The funny/sad part is that they (Odex which is a Singapore Company) even sent some email letters to people from Japan, the United States and even France by mistake! Refer to the links below for more information.,4139,148399,00.html?

    To add to the problems some Japanese commentators have even said that this was a step in the correct direciton.

    While Odex is currently bogged down in Singapore Courts since they are unable to obtain an injunction to get personal information from one of Singapore’s ISPs, the Japanese companies have declared they will take up action if Odex fails. This is a truly troubling statement and I seriously wonder if they are intending to take it that far.

  8. The way I see it, there’s only one way for anime to be released worldwide at the same time, and that is if the cost of anime were the same everywhere.

    Just the way movies are, they cost about the same a DVD wherever you go.

  9. I agree that DVDs still have the translation edge, even with a flawed release like R1 Shana. The DVD, for example, translates terms (Midnight Lost Child, Palace of Heaven’s Road) that the fansub (Reiji Maigo, Tendo-kyu) leaves in their “meaningless to those who don’t understand Japanese” forms. Certain translations (DVD “Chanter of Elegies” vs. fansub “Interpreter of Condolence”; DVD “Thousand Ordinances” vs. fansub “Thousand Martial Leader”) are just better English on the DVD. And although there were some typos in the OP in the first volume, they were cleared up in later volumes. I still have issues with their choice to use “Wirhelmina” but because the official series guidebook used it, it’s forgivable. Last but not least, R1 Shana came with a good English dub, even if it’s understandably inferior to the original Japanese.

    And the translations of R1 Hare+Guu and Bottle Fairy, from the OP alone, are more accurate than the fansubs I originally saw them on. Bonus points to Hare+Guu for including great translation notes in the extras menu where they wouldn’t get in the way. Bad official translations still happen, but I’m guessing they just draw more attention, while the more common bad fansub translations are easy to overlook.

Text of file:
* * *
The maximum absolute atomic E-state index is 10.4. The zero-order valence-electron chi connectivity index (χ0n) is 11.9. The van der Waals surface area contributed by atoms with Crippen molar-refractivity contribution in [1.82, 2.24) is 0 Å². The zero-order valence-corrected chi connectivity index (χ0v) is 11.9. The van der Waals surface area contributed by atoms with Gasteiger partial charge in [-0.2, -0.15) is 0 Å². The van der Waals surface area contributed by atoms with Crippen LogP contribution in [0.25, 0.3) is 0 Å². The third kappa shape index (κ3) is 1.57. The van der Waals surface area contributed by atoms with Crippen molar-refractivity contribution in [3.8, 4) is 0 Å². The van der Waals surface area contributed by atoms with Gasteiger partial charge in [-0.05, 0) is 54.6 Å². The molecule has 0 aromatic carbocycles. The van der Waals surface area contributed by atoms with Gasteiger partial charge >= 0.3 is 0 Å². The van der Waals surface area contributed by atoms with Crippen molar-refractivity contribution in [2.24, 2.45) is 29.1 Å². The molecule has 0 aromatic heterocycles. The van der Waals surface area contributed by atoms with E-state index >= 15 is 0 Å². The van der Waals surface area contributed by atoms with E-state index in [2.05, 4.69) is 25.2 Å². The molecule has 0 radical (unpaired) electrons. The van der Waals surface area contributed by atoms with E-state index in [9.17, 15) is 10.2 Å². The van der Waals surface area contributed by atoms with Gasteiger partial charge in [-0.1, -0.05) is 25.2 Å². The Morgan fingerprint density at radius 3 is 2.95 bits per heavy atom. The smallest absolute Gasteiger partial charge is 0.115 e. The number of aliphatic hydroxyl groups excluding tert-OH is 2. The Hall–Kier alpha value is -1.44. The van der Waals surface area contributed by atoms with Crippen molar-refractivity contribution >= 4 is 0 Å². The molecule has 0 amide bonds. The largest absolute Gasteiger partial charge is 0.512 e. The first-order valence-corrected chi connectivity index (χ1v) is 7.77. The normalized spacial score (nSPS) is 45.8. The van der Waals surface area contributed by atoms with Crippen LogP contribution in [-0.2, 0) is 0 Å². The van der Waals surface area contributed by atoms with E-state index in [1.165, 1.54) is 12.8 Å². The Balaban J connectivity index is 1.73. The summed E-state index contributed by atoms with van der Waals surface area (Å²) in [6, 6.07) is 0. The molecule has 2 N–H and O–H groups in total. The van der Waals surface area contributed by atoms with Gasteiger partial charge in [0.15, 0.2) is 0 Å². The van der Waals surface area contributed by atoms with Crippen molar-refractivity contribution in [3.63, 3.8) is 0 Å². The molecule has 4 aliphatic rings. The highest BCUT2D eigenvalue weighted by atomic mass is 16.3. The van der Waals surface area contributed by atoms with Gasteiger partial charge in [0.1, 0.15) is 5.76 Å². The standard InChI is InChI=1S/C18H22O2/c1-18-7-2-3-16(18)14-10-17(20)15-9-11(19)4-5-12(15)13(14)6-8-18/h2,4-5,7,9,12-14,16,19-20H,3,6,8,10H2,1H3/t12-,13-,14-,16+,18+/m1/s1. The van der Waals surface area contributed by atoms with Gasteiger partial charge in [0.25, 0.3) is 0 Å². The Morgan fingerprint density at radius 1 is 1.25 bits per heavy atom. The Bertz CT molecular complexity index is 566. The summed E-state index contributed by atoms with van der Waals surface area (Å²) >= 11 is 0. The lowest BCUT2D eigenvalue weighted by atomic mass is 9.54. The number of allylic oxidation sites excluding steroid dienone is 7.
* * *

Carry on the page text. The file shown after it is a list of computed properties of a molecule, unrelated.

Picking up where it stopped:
That said, I agree that DVDs are obsolete. Fansubs are just cheaper and faster. I still buy DVDs out of charity and fanboy love, but charity – essentially buying a product you already have – cannot save an industry because, not surprisingly, people like me aren’t charitable enough. The series that I consider worthy of my charity are but a small subset of the fansubs I watch. In fact, I’m wondering whether I should just stop buying anime DVDs altogether, just to do my part to make the industry realize that nobody wants DVDs anymore.

    What is going to save the industry is what Jason and others have pointed out: “cheap, legit, and timely” digitally delivered releases. If a resurrected Geneon USA were to show up with professionally subbed “ef” for $2 an episode one day after the episode aired in Japan, I would buy that, even if against all odds the fansubbers didn’t stop as Jason predicted.

  10. I think the biggest risk of actually having a simultaneous release is that companies aren’t willing to risk money to license an anime early, only to realize they’ve bombed by licensing an anime that they didn’t know generally sucked. Sure, they’ll license it anyways for surefire franchises like Gundam or more Inuyasha (like that’ll ever happen), but what about our more “off the wall” franchises like Oharuhi-sama or Dokuro-chan (with less appeal, since it’ll probably be rated mature)? Almost the entire English speaking branch of the Church of Haruhi is built upon a.f.k’s fansubs. Let’s see some guy at Bandai actually propose to license it early if fansubs were never around. Same for Lucky Star (Kanon doesn’t really count, since there’s an underground movement for its original ero-game)

    Or maybe they would like to license early, but they to cut swarms of red tape to get to their license. I’m not too informed on “How to license anime for companies 101”

  11. I think the biggest risk of actually having a simultaneous release is that companies aren’t willing to risk money to license an anime early

    Wow that’s a good point. Fansubbers don’t pay licensing fees and don’t lose anything if they pick up a Shana II that falls off a cliff. I hadn’t considered that legit releases were a lot more expensive from the cost of the license alone. That licensing cost is going to have to come down if the quick digital delivery is to succeed. Regional licensing and global distribution don’t go together.

  12. I just want to make a small correction – if you live in Japan, or anywhere else in the world outside the US, you really can’t watch Heroes or other American TV shows legally online. You can’t even pay for them.
    Legal streaming services such as Hulu or the network websites block by IP address. All I get, as someone who is not in America, is a message saying content is not available outside the US. iTunes and other online stores enforce this by requiring you pay with a credit card with a US billing address (there is a well-known workaround where you use iTunes gift cards purchased in the US, but Apple is doing everything they can to stop people offering these to international customers online).